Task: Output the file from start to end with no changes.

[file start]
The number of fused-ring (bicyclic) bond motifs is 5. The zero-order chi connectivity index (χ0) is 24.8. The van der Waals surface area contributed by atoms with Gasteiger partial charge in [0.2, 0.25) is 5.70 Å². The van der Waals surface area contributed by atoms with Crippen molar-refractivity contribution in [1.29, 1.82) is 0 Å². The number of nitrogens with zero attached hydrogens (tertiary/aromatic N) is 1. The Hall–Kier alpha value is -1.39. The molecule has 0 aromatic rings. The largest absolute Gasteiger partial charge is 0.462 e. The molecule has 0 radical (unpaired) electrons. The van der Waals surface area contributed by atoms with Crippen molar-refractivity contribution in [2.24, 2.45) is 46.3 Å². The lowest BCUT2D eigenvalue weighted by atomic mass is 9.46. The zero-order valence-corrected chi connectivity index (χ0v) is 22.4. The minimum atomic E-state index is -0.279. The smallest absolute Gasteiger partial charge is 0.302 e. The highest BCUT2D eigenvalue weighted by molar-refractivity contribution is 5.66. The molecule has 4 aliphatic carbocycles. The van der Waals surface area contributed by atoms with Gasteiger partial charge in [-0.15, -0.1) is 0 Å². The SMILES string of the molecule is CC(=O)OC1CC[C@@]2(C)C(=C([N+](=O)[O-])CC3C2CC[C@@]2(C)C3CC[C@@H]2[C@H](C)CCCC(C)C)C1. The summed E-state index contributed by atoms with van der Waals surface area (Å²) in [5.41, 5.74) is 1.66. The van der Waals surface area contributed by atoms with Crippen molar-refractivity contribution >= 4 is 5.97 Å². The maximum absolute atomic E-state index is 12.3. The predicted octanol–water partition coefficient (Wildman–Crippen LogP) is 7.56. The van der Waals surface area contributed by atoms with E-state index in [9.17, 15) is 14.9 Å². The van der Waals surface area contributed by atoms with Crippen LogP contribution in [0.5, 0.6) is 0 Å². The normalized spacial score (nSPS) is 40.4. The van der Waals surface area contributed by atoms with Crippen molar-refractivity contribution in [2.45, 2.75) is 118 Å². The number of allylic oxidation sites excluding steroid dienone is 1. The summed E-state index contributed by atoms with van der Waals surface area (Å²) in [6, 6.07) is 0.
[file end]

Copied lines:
The number of fused-ring (bicyclic) bond motifs is 5. The zero-order chi connectivity index (χ0) is 24.8. The van der Waals surface area contributed by atoms with Gasteiger partial charge in [0.2, 0.25) is 5.70 Å². The van der Waals surface area contributed by atoms with Crippen molar-refractivity contribution in [1.29, 1.82) is 0 Å². The number of nitrogens with zero attached hydrogens (tertiary/aromatic N) is 1. The Hall–Kier alpha value is -1.39. The molecule has 0 aromatic rings. The largest absolute Gasteiger partial charge is 0.462 e. The molecule has 0 radical (unpaired) electrons. The van der Waals surface area contributed by atoms with Crippen molar-refractivity contribution in [2.24, 2.45) is 46.3 Å². The lowest BCUT2D eigenvalue weighted by atomic mass is 9.46. The zero-order valence-corrected chi connectivity index (χ0v) is 22.4. The minimum atomic E-state index is -0.279. The smallest absolute Gasteiger partial charge is 0.302 e. The highest BCUT2D eigenvalue weighted by molar-refractivity contribution is 5.66. The molecule has 4 aliphatic carbocycles. The van der Waals surface area contributed by atoms with Gasteiger partial charge in [-0.15, -0.1) is 0 Å². The SMILES string of the molecule is CC(=O)OC1CC[C@@]2(C)C(=C([N+](=O)[O-])CC3C2CC[C@@]2(C)C3CC[C@@H]2[C@H](C)CCCC(C)C)C1. The summed E-state index contributed by atoms with van der Waals surface area (Å²) in [5.41, 5.74) is 1.66. The van der Waals surface area contributed by atoms with Crippen molar-refractivity contribution >= 4 is 5.97 Å². The maximum absolute atomic E-state index is 12.3. The predicted octanol–water partition coefficient (Wildman–Crippen LogP) is 7.56. The van der Waals surface area contributed by atoms with E-state index in [9.17, 15) is 14.9 Å². The van der Waals surface area contributed by atoms with Crippen LogP contribution in [0.5, 0.6) is 0 Å². The normalized spacial score (nSPS) is 40.4. The van der Waals surface area contributed by atoms with Crippen molar-refractivity contribution in [2.45, 2.75) is 118 Å². The number of allylic oxidation sites excluding steroid dienone is 1. The summed E-state index contributed by atoms with van der Waals surface area (Å²) in [6, 6.07) is 0.